MS Risk Blog

State of Emergency Returns to Sinai Peninsula

Posted on in Egypt title_rule

28 October- On Saturday, Egyptian President Abdul Fatah El Sisi declared a three month state of emergency in north and central Sinai Peninsula. The state of emergency which began on Saturday at 0300 GMT will last for three months. A curfew will be enforced from 1700 to 0500. In addition, the Egyptian government has closed the Rafah crossing into the Gaza Strip. Sisi’s presidential decree stated, “The army and police will take all necessary measures to tackle the dangers of terrorism and its financing, to preserve the security of the region… and protect the lives of citizens.”

The decision came after a militant fighter rammed an explosives-laden vehicle into a security checkpoint northwest of El-Arish in North Sinai on Friday, killing at least 30 soldiers and leaving 29 others injured. One senior army official and five officers were among the wounded. Earlier on Friday, gunmen shot and killed an officer and wounded two soldiers at a checkpoint south of El-Arish. On Saturday, the body of a soldier who disappeared after Friday’s attack was found riddled with bullets. Immediately following the incidents, Sisi called for three days of national morning and called for a meeting of the National Defence Council.

The attacks are the worst the country has experienced against security forces since the ouster of former President Mohamed Morsi in 2013. In August 2013, 25 soldiers were killed in the Sinai when gunmen opened fire at two buses transporting troops. In July 2014, 22 border guards were killed in the western desert near the border with Libya. Later in July, militants conducted two bombings in the Sinai, killing 17 police officers. Each of these attacks has been claimed by Ansar Beit al Maqdis, a Sinai-based terror group that as targeted security forces in the Sinai Peninsula and Nile Valley Egypt since Morsi’s removal from office.

The latest bombings followed the sentencing of seven members of Ansar Beit al-Maqdis to death on Tuesday for conducting deadly attacks on the army. Sisi said Friday’s attack was carried out with “external support” in order to “break the will of the Egyptian people and army.” A spokesman for Ansar Beit al Maqdis has recently stated that they have been receiving assistance from ISIS in the form of advice and guidance, although he underscored that there was no transfer of weapons or personnel.

Sisi has stated that the militants posed an “existential threat” to Egypt, and has authorised a new law that expands military control over state facilities, including power plants, main roads and bridges for the next two years. The law calls for state infrastructure to be defined as “military facilities” and allows the army to work with police to protect these sites, and to arrest and present for trial anyone suspected of launching attacks on those sights. Trials would be held in a military court.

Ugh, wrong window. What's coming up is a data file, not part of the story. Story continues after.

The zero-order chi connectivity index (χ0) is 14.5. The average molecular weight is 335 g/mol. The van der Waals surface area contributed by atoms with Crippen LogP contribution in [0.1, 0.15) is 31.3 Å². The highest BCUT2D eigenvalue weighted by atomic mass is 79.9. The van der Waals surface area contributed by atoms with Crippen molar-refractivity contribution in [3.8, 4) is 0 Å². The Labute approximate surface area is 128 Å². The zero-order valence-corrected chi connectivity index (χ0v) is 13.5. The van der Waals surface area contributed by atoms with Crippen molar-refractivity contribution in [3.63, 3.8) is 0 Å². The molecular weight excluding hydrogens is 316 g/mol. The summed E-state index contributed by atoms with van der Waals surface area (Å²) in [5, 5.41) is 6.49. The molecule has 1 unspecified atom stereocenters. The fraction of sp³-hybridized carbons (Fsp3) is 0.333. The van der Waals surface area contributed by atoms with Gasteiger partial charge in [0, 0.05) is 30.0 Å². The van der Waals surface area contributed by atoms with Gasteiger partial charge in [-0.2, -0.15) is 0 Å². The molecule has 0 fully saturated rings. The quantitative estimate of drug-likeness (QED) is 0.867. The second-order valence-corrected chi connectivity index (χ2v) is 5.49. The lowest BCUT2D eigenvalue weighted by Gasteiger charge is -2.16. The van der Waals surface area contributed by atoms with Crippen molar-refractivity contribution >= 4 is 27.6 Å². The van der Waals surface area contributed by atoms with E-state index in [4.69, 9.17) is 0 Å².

Critics caution that the law allows the army to return to the streets, and will result in the return of military trials for civilians, one of the major reasons for the Egyptian uprising in 2011. Activists believe the law is too broad, and may be reinterpreted to cover universities, where clashes between and protesters have become a regular occurrence. The increased capacity for military power has been perceived as an attempt to quell dissidents against the Sisi administration. A large number of anti-military activists have been arrested in October, and at least 17 newspapers across the nation have refrained from publishing criticism of the army or the state.

Yet Sisi’s presidential spokesman, Alaa Youssef, said the decree is a limited and proportional response aimed at tackling terrorism, not protesters. The Egyptian foreign ministry has also contacted ambassadors of several nations to ask for additional security support and to “and supply information for Egypt that meets its security needs.” Foreign Minister Sameh Shoukry has called for the international community to provide support in order to “carry out a strong and decisive” operation. The EU, US and UK have condemned the two attacks and pledged to support Egypt.

The Egyptian government has taken extensive ground and air efforts to eradicate the terrorist threat in the Sinai Peninsula. Despite the number of targeted killings, arrests, tunnel closures, and confiscations of militant held homes and weapons the militant threat does not appear to be diminishing. The military launched fresh air strikes Saturday in northern Sinai, killing eight suspected militants.

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